Posted 30 August 2023
Interview by Frankie Mari
Mention Munaiba Mahmood

How self-taught VFX assistant Munaiba Mahmood landed work with Netflix, Disney and Marvel

How do you break into visual effects [VFX] as a self-taught creative? Just ask Munaiba Mahmood, who has gone from a BTEC in media studies, where she honed her skills via YouTube tutorials, to working on major productions. Through approaching and simply “talking to people,” she managed to land her first job in the VFX department of the critically acclaimed Netflix series The Crown, and has since worked on projects such as Marvel’s Guardians of the Galaxy, as well as her latest upcoming Disney show, Culprits. Here, Munaiba tells us how to build a network where these opportunities can arise.

Munaiba Mahmood

Munaiba Mahmood

Job Title

Freelance Assistant VFX Editor




ITV, Disney Streaming

Previous Employment

Netflix Trainee, 2022

Social Media


What I do

How would you describe what you do as an assistant VFX editor?
As a VFX [visual special effects] assistant editor for film and TV, I receive new versions of VFX shots that come from vendors, ready to cut in for the in-house VFX supervisor to look at. In between doing that, I am often requested to upload assets and references that are be given to the artists to create the effects on the shots.

Grabbing references is quite fun. It basically means looking for videos or images from other films and TV shows which are then used by the artists for the current show you’re working on. It also involves creating mini edits whereby you create a sequence of shots requested by the production team, which are then presented to the director so they can apply their vision to it.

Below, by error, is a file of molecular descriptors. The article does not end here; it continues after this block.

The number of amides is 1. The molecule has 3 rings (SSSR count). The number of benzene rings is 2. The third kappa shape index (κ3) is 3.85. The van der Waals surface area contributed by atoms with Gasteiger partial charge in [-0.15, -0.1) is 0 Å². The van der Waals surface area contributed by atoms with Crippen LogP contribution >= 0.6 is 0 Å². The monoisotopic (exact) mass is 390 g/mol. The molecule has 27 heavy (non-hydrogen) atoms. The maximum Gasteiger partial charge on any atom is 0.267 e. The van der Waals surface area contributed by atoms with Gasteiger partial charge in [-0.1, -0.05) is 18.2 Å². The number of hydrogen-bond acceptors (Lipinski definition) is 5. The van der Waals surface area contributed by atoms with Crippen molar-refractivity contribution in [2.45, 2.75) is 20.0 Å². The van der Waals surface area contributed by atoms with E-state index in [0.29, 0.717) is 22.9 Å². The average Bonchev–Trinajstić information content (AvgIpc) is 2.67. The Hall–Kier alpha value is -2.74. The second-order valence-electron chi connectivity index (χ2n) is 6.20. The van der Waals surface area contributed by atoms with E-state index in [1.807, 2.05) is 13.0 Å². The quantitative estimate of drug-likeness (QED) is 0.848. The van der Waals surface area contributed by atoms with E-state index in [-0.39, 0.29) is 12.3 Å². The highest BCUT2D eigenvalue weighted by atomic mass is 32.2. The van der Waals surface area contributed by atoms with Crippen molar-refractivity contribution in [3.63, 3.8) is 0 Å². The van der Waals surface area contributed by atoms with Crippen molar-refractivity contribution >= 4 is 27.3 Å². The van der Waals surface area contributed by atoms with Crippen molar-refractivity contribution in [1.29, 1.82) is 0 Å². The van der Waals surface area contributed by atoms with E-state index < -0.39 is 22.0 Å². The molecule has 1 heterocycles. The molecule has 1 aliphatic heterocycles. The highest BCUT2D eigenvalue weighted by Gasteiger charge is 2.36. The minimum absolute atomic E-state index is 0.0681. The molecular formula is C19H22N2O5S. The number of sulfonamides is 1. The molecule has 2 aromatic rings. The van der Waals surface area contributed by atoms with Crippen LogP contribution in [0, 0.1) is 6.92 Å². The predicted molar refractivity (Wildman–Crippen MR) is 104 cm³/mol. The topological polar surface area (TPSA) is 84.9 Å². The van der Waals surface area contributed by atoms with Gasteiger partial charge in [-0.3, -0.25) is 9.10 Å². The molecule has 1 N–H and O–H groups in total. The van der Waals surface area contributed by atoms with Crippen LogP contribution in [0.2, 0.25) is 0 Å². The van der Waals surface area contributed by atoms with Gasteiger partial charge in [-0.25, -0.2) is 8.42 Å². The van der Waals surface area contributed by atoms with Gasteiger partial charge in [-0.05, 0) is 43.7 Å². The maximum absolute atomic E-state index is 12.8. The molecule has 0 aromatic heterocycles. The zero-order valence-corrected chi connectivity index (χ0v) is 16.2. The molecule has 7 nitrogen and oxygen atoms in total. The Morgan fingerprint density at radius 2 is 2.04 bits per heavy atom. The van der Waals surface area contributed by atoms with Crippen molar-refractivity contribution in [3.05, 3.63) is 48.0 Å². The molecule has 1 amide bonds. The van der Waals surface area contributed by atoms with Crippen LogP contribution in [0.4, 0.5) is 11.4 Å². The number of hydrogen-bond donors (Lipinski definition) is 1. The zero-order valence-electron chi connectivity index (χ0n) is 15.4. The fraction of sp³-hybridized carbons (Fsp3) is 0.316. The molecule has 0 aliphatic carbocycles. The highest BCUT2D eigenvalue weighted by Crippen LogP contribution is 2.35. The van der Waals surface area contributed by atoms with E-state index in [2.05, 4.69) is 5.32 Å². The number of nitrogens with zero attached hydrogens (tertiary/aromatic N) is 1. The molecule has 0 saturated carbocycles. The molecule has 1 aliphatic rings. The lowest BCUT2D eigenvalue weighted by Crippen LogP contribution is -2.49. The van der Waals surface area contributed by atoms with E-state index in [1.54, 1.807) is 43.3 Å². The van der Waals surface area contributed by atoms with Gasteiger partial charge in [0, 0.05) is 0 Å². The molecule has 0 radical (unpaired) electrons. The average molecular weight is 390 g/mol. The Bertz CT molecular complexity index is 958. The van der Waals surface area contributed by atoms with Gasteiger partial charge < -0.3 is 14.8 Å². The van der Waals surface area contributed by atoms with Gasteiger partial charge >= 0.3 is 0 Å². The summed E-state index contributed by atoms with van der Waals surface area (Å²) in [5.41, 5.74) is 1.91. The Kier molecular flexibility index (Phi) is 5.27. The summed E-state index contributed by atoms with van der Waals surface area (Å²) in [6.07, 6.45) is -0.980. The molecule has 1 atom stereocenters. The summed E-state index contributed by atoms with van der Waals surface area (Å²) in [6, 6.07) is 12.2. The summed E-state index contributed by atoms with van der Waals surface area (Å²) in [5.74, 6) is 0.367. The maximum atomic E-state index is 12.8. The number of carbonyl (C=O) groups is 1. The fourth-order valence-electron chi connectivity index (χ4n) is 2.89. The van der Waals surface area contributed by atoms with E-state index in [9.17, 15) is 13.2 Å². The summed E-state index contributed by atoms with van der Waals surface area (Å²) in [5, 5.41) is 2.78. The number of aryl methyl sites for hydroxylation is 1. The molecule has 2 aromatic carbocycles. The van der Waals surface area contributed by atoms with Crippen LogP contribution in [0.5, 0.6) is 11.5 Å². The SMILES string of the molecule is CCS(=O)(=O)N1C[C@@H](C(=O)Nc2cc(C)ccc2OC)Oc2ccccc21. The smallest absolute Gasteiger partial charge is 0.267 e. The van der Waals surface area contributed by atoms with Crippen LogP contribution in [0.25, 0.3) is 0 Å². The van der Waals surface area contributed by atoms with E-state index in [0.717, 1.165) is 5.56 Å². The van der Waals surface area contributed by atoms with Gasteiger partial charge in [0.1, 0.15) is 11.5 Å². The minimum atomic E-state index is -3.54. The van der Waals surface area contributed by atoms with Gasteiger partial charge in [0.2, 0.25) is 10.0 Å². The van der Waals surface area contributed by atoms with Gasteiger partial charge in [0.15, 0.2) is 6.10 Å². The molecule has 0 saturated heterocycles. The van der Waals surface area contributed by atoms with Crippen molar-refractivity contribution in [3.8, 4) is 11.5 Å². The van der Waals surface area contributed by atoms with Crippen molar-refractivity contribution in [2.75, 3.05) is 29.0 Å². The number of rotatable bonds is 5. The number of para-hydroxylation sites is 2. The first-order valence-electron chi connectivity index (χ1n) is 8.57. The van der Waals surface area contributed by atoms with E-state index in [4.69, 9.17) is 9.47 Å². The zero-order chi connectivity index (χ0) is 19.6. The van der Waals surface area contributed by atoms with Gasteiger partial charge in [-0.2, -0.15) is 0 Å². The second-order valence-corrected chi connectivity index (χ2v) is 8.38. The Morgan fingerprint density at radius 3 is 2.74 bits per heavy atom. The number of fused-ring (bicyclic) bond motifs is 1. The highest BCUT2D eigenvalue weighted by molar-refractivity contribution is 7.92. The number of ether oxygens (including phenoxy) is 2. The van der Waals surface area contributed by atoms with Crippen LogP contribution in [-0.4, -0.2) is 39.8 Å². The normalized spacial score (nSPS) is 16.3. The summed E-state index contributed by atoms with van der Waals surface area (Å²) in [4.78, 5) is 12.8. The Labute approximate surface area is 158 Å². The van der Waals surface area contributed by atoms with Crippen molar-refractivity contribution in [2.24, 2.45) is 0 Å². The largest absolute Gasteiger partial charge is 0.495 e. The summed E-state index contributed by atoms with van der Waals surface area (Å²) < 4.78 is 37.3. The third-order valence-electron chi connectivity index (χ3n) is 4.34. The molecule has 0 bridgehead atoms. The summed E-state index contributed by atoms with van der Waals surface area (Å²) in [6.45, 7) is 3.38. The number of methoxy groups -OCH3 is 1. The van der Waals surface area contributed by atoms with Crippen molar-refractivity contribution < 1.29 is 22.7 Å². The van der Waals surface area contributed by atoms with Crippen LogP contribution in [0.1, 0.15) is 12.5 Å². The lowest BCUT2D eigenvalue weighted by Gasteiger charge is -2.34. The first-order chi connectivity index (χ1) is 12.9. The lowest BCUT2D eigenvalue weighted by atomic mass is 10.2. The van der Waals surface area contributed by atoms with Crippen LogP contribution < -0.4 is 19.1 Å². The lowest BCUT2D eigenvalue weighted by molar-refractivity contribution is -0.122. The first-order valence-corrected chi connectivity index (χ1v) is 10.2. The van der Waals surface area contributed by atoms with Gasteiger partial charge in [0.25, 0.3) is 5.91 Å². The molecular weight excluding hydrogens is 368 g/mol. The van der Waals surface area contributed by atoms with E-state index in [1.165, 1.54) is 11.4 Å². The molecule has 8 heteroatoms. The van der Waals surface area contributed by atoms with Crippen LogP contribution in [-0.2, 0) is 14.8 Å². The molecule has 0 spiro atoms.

“To be a VFX assistant editor, you definitely need an interest in film and TV, but also some basic knowledge of editing software.”

What kind of skills are needed to do your role? Would you say you need any specific training to do what you do?
Definitely an interest in film and TV, but also some basic knowledge of an editing software such as Adobe Premiere Pro, Davinci Resolve or even better Avid, which is mainly used in the majority of film and TV.

Having a sharp eye for detail is important, as you’ll be looking at shots quite deeply and intensely to fix and perfect the smallest of details. But that also comes with practice. Some basic understanding of Microsoft Excel is good, as sometimes we use spreadsheets. The thing about VFX assisting is that you learn the majority of things on the job though, which is really good.

Munaiba mahmood creativelivesingroress 02

Munaiba’s workplace set-up

What have been some of your favourite projects?
Getting to work on The Crown season three. It’s very interesting to see how much work goes into a show like that.

Also, being able to assist the VFX editor at Framestore and having worked on the Guardians of the Galaxy Christmas Special which came out as part of Disney+ and Marvel Studios’ Special.